Activitys chief of information assurance, ACERT/CC
prioritizes the incoming requests for assistance, however
the Department of the Armys deputy chief of staff
for operations can direct their priorities.
A hacker demonstration was
conducted as part of the ribbon-cutting ceremony. An
ACERT/CC computer security expert conducted the
demonstration, saying that you have to "think like a
hacker and try to break into a system." For example,
if an Army organization requests the teams
assistance in checking out its vulnerabilities, a team
member can sit at a computer terminal and attempt to
break in from the remote site much like a
The goal is to access the
"target" and gain system administrators
privileges, then erase all electronic record of the
contact. In the case of a malicious hacker, the goal
might be to alter files, delete information, or replace
an Internet web site.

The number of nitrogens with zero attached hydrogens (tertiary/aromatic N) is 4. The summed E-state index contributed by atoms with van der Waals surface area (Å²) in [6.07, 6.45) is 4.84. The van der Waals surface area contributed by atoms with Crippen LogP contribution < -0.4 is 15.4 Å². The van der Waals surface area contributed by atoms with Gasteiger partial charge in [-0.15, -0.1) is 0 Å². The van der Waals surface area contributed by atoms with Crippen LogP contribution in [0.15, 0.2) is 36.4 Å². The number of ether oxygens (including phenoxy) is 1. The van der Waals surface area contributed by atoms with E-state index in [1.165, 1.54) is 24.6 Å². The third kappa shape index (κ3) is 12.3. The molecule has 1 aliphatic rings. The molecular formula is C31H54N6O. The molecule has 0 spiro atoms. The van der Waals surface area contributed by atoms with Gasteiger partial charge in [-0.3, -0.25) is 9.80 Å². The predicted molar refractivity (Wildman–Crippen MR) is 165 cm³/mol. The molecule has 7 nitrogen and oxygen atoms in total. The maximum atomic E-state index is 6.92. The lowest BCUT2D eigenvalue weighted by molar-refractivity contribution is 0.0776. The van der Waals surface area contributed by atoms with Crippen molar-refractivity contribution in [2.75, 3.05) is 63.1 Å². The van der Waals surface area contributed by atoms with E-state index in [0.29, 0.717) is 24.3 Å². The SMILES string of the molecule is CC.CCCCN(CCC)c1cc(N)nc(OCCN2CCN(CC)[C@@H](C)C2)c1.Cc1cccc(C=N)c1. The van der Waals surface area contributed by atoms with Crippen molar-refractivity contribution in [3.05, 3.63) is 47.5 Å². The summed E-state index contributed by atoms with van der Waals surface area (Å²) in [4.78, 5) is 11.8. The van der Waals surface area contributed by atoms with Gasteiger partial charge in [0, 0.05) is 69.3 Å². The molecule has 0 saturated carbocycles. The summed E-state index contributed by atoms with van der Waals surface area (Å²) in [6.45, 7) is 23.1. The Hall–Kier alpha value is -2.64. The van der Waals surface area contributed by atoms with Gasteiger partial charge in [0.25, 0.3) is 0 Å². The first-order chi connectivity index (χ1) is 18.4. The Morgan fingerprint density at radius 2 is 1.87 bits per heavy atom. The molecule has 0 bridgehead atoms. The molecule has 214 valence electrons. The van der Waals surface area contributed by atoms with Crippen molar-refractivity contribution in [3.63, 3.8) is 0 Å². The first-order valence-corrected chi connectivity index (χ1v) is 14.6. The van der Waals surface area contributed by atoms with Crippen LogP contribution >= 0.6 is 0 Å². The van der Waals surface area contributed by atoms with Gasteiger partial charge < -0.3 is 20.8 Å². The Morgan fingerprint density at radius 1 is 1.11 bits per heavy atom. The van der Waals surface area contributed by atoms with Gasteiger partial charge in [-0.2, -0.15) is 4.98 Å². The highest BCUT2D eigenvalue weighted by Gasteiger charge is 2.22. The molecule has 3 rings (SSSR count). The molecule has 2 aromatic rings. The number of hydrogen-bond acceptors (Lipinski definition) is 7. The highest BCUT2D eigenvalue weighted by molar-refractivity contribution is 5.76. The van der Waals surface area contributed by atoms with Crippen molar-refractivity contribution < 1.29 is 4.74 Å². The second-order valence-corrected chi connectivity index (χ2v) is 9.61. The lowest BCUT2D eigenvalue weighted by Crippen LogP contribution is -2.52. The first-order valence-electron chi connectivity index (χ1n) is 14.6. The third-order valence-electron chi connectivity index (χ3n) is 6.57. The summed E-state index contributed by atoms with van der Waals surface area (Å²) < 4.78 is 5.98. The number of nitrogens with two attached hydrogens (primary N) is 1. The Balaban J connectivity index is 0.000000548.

While the team can diagnose
such vulnerabilities long-range, Vrtis said you lose a
lot by this process. "What you miss is the hands-on
approach of providing personal attention and training to
the systems administrator," he said. ACERT/CC sends
out forward support teams to various sites on request.
ACERT/CC is also the
first-line of defense in tracking down computer hackers
whether it is a teenage hacker trying out his or her
skills on a military target, or a person attempting
espionage. ACERT/CCs main thrust is to deter
outside intrusion into the Armys systems.
"Deter is the key
piece and focus of what ACERT/CC is all about," said
"Whatever else it is,
ACERT/CC is not a police activity." Stevens said
ACERT/CCs role is to determine if there is a
hacker, and then use the established notification process
to report and coordinate responses, such as in the case
of any other potential crime.
ACERT/CC chief, said that depending upon the incident, it
could be reported to USA Criminal Investigation Command
or another appropriate Army activity. She has been
involved in writing those reporting procedures while
forming ACERT/CCs nucleus.
Schalestock visited other
agencies, including the Navy and Air Force, both of which
had previously formed emergency response teams to address
computer security issues. She was able to draw from the
other services experiences, along with Defense
Information Systems Agency, to focus the ACERT/CC